Working Title. First line has to stay as written, no exceptions. 750 word max.
I knew it was a mistake the moment it was over. As soon as I slammed the door. I tugged on the car door handle, but it was still locked and the keys were still in the ignition, and I was still out here in the middle of nowhere wondering what just happened.
How could I be so naïve? Other people make road trips seem so easy. Just work until you have money, then take off and enjoy the sights along the way. It seemed like a good idea when I started out; all I needed was a decent camera, a suitcase, and a few resumes to pass out along the way. But now, I just feel like an idiot being so woefully under-prepared for this adventure.
When I'd started on this trip of exploration, I hadn't realize how empty the U.S. is, or how far apart the rest stops are. Sharing two bathrooms at my South Dakota farm with a family of seven, and having to use the communal lavatory at my dorm in college taught me I needed some type of enclosure for bathroom breaks. I couldn't wait for a gas station in the middle of nowhere. The outcropping of rocks would serve two purposes, privacy and a picture taking opportunity. Not even the barbed wire along the top of the rough cut wood fence could deter me from taking a bio break behind that small hill.
Once my intended mission was accomplished, I scrambled to the top of the outcropping to look for the right spot to advantageously capture the vista, since I'd grabbed my camera before getting out of the car. On a bluff quite some distance away I thought I saw movement – an animal, a cow, or horse maybe. But when I squinted to dampen the bright sunlight, whatever was there seemingly disappeared, assuming it was there at all.
On my way back down the rocks, I lost my footing and landed hard, sprawled face first on the ground. I rolled over on to my back feeling every sharp shard of rock, then managed to pull myself into a seated position with my knees to my chest. I could taste the salty sweet taste of the trickle of blood from the cut my lower lip as I ran my tongue over my lips. The air here was so hard to breathe, laden with tiny bugs and dust.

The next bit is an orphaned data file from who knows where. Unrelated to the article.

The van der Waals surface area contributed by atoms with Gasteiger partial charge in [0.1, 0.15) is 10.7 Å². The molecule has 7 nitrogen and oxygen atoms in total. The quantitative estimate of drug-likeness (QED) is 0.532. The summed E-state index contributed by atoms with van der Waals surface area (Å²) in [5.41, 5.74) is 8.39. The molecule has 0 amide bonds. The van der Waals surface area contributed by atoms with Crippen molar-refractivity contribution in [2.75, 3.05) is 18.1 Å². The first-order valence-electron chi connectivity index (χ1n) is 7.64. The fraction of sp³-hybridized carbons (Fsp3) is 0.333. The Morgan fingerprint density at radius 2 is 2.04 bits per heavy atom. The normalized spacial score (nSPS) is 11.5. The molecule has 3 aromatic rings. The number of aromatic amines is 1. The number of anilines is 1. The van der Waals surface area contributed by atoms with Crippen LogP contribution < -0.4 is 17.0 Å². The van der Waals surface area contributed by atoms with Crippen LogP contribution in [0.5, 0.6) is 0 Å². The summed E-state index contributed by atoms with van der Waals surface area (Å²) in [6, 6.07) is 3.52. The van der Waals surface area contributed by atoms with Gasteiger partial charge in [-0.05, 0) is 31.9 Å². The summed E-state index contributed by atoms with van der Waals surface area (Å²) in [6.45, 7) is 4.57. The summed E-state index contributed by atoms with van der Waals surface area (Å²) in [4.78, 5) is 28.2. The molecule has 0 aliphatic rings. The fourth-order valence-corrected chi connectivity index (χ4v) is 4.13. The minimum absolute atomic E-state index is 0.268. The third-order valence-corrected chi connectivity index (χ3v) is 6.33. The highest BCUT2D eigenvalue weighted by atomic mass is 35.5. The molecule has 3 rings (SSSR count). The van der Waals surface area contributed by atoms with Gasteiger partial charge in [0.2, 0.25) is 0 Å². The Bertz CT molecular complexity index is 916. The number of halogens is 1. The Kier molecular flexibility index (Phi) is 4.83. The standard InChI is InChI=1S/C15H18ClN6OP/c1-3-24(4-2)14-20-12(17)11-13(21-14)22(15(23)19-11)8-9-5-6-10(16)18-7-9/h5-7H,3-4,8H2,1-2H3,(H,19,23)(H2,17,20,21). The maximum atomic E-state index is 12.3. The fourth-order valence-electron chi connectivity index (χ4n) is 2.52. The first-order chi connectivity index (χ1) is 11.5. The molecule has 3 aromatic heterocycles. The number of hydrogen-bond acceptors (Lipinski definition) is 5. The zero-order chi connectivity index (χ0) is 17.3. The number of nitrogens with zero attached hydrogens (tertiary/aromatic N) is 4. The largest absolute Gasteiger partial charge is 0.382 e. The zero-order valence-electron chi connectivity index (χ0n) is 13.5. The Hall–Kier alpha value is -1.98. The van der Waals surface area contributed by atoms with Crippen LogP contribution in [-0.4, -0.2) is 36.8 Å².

Tears welled in my eyes when I saw the rip in the knee of my brand new pair of jeans. My beautiful Nikon camera was now dented and scratched. One week mucking out horse barns now wasted. I pulled the camera’s strap over my head, and managed to stand. It was then that my eye caught the glint of the sharp angular edges of a rock that had agate properties. I picked it up and assessed its weight. It would do.
It was a problem making it back over the fence injured and battered. I managed to get into a seated position on the top rail to catch my breath, and then jump down. When I heard the telltale sound of ripping cloth, I knew I made another mistake. I stared at the culprit nail, felt the ripped denim, and uttered every cuss word I ever knew.
I picked up the rock and flipped it from hand to hand as I walked toward my car. I planted myself at the passenger side door and smashed the rock into the window with as much force as I could muster. The heat from the sun helped in making the window easy to shatter. Looking at the mess I screamed: “Dear God, whatever it was that I did that was so bad, I am sorry!”
I pulled my journal out from under the passenger seat and used it to brush the glass out of the car, then went to the trunk and pulled out a clean pair of jeans from my bag and changed. Then I heard the sound of applause from behind me. I whirled around, my heart practically in my throat, and saw a cowboy atop a horse, watching my ordeal. He was grinning, an easy friendly smile, said, “Howdy, ma'am,” then tipped his hat.
“How long have you been there?”
“Why didn’t you help me, or say something?”
“Didn’t want to.”
“You’re a jerk, you know that?”
After my family stopped laughing, I said “And that’s how Troy and I first met.”